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According to Organizational psychology refers to a branch of psychology that studies various areas of concern in human behaviors in the various settings of organizations. Muchinsky states that organizational psychology relies on research and psychological principles which are scientifically based in order to comprehend human conduct in diverse kinds of organizations (4).

Organizational psychology adds to general psychology since it is relevant to job settings in its application. Although organizational psychology shares some of the fundamental theories in psychology it has its own theories, principles and practices which cater to the particular need of organizations and address the concerns of organizations in a way that is particular to their dynamics. Those who practice organizational psychology need specialized training some of which can be acquired at business school.

Organizational psychology has been growing in response to needs in the organizational world according to Lawson and Zheng (20). According to Lawson and Zheng Plato realized the need for quality leadership, Aristotle looked at communication dynamics while study by Machiavelli formed the basis for modern work in the areas of politics and power in organizations (27). Other scholars have added to the dimensions of organizational psychology by looking at different aspects of the work environment like labor, charismatic leadership, motivation of employees, productivity and goal setting.

Organizational psychology emerged as a field in psychology because there was need to solve problems in business with the use of applications in psychology. The solutions could turn out well to be quite practical. With break down in classes in society and industrialization more people from uncommon backgrounds needed to efficiently work together. Thus organizational psychology became practical in turning principles and theories that have been known to work into practical practices in the field of work environments.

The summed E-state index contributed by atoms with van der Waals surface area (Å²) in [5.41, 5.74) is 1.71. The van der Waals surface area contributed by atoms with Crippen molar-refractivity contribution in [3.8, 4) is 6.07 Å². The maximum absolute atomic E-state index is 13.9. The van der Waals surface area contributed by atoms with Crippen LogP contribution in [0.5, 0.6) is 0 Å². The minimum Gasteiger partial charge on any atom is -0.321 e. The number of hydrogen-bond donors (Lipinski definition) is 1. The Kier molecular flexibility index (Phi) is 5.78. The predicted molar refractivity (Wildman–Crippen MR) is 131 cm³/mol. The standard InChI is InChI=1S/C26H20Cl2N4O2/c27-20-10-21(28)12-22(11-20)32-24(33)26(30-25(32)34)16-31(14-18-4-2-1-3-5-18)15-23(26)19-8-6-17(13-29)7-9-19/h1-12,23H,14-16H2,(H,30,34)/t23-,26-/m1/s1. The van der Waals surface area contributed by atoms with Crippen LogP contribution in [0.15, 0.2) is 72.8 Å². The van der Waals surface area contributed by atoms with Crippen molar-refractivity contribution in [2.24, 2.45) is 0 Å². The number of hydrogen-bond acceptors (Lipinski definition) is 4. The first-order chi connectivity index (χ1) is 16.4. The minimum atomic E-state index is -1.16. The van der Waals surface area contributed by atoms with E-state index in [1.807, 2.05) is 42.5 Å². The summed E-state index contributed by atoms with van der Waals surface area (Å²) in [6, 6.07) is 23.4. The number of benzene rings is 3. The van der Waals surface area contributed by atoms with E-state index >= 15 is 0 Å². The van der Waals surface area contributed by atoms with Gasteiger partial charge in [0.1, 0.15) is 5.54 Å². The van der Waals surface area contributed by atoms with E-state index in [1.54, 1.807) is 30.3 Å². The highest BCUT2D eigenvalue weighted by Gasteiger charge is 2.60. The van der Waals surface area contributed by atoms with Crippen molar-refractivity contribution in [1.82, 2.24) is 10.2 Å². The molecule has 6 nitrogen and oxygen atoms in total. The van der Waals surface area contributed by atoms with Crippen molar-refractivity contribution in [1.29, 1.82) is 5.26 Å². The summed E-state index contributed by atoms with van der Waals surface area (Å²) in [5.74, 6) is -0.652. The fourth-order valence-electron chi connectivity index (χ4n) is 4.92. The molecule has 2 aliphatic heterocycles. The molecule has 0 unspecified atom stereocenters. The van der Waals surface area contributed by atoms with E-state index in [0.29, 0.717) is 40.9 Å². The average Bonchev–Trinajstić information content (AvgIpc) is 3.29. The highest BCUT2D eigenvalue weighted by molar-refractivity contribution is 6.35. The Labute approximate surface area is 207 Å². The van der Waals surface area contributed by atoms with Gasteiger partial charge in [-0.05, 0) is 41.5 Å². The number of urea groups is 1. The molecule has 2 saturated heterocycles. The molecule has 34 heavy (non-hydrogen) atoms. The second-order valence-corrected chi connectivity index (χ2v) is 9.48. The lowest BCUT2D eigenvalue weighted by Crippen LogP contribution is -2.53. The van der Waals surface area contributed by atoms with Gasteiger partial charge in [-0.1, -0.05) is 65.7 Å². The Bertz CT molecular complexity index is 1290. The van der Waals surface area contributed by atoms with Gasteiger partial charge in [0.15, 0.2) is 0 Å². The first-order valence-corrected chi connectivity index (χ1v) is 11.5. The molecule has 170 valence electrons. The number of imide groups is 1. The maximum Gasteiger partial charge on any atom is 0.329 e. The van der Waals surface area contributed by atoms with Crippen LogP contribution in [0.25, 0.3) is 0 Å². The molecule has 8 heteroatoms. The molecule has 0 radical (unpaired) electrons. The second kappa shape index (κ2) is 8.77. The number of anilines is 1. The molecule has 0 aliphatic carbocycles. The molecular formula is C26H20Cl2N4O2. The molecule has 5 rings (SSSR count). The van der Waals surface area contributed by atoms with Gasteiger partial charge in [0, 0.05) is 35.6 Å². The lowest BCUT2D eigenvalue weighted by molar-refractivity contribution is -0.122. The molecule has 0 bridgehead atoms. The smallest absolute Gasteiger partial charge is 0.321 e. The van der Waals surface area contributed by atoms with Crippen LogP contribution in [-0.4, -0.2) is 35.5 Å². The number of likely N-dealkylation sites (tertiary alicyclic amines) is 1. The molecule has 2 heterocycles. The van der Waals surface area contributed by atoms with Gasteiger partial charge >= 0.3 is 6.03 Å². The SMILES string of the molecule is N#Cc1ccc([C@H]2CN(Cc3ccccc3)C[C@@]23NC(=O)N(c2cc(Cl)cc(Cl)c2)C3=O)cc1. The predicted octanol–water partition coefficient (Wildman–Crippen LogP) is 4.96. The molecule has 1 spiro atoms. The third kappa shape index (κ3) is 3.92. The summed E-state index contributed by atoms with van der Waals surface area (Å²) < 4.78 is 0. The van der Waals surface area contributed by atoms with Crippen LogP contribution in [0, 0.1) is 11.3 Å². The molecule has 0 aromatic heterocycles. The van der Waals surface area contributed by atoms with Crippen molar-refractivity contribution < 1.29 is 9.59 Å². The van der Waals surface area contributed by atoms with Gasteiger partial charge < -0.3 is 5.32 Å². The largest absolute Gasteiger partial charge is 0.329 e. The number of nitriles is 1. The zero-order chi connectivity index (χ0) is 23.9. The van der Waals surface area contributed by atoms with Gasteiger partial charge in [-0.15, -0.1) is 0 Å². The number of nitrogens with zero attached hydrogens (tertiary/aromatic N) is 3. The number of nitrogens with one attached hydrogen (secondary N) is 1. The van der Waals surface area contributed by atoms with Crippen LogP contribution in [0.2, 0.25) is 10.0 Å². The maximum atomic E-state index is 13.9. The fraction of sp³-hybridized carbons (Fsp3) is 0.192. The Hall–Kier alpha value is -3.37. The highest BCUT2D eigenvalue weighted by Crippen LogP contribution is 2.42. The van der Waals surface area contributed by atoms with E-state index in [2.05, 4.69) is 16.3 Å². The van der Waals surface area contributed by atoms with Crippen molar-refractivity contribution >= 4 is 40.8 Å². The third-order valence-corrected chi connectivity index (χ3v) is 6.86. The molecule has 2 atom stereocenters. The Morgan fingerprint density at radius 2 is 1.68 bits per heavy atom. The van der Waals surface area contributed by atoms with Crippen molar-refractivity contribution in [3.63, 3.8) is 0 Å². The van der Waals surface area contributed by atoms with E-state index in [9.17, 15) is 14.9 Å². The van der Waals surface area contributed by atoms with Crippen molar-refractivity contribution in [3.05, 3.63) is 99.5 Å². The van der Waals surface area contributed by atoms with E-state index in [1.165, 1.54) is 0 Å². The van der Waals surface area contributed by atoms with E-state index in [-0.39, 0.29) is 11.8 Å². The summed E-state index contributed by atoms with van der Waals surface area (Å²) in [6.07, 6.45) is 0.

There are several fields in organizational psychology according to Landy and Conte (10). These fields generally represent the segments that make up a whole in organizational psychology. According to Landy and Conte one of the fields is filed selection and placement deals with the recruitment of workers for an organization and entails matching up an organization with employers who will meet the goals and objectives of the organization (93).

The second is training and development which ensures that hired workers are equipped with necessary skills to improve their work (315). Performance appraisal is the third filed and deals with judgment of workers performance to find out if an organization benefits from the work done by the workers (227). The fourth field is organizational development which deals with examination of the construction of an organization in order to find out if it adequately meets the needs of its internal and external customers (320).

The fifth field looks at the quality of work life which examines the basic determinants of productivity within an organization (620). These then can be applied to ensure satisfaction of employees or human resource. The last field is human factors (55). This field deals with the use of measuring tools which are well-suited for use by people. It looks at how proper they are in their use and how reliable they are.

Organizational psychologist work within the system of organizations to enhance employee productivity. They are involved with the assessment and training of employees as well as management of human resources. They fill business positions in an organization in order to work in the various capacities they are hired to. They can be involved in administering personality tests during recruitment, on-going evaluation of workers and the examination of how changes in an organization can enhance the overall productivity of an organization. Organizational psychology and the psychologist continue to have a big impact in organizational business.

References

  • Landy, Frank and Conte, Jeff. Work in the 21st Century: An Introduction to Industrial
  • Organizational Psychology. Hoboken, NJ: Wiley-Blackwell. 2009. Print.
  • Lawson, Robert and Zheng, Shen. Organizational Psychology: Foundations and
  • Applications. New York: Oxford University Press, 1998. Print. Muchinsky, Paul. Psychology applied to work. 8th ed. Belmont: CA: Thomson.

Stevenson Snow

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